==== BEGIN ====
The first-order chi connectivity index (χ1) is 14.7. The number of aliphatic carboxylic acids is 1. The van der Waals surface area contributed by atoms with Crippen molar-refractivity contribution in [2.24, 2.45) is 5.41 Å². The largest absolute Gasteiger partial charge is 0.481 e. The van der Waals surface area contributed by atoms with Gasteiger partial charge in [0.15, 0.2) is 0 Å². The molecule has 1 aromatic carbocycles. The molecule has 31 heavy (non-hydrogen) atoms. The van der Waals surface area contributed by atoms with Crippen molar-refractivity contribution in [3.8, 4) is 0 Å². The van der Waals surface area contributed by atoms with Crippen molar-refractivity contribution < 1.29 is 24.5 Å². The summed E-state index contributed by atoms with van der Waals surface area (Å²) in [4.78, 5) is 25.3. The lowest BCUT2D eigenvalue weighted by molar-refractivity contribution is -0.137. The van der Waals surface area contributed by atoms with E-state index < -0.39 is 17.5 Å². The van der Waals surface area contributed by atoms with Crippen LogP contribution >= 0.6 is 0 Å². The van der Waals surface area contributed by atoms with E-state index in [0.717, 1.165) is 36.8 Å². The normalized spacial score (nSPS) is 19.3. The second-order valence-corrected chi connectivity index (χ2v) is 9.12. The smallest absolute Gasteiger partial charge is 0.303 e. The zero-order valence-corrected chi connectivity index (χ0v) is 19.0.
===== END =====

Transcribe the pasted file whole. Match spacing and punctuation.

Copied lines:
The first-order chi connectivity index (χ1) is 14.7. The number of aliphatic carboxylic acids is 1. The van der Waals surface area contributed by atoms with Crippen molar-refractivity contribution in [2.24, 2.45) is 5.41 Å². The largest absolute Gasteiger partial charge is 0.481 e. The van der Waals surface area contributed by atoms with Gasteiger partial charge in [0.15, 0.2) is 0 Å². The molecule has 1 aromatic carbocycles. The molecule has 31 heavy (non-hydrogen) atoms. The van der Waals surface area contributed by atoms with Crippen molar-refractivity contribution in [3.8, 4) is 0 Å². The van der Waals surface area contributed by atoms with Crippen molar-refractivity contribution < 1.29 is 24.5 Å². The summed E-state index contributed by atoms with van der Waals surface area (Å²) in [4.78, 5) is 25.3. The lowest BCUT2D eigenvalue weighted by molar-refractivity contribution is -0.137. The van der Waals surface area contributed by atoms with E-state index < -0.39 is 17.5 Å². The van der Waals surface area contributed by atoms with Crippen LogP contribution >= 0.6 is 0 Å². The van der Waals surface area contributed by atoms with E-state index in [0.717, 1.165) is 36.8 Å². The normalized spacial score (nSPS) is 19.3. The second-order valence-corrected chi connectivity index (χ2v) is 9.12. The smallest absolute Gasteiger partial charge is 0.303 e. The zero-order valence-corrected chi connectivity index (χ0v) is 19.0.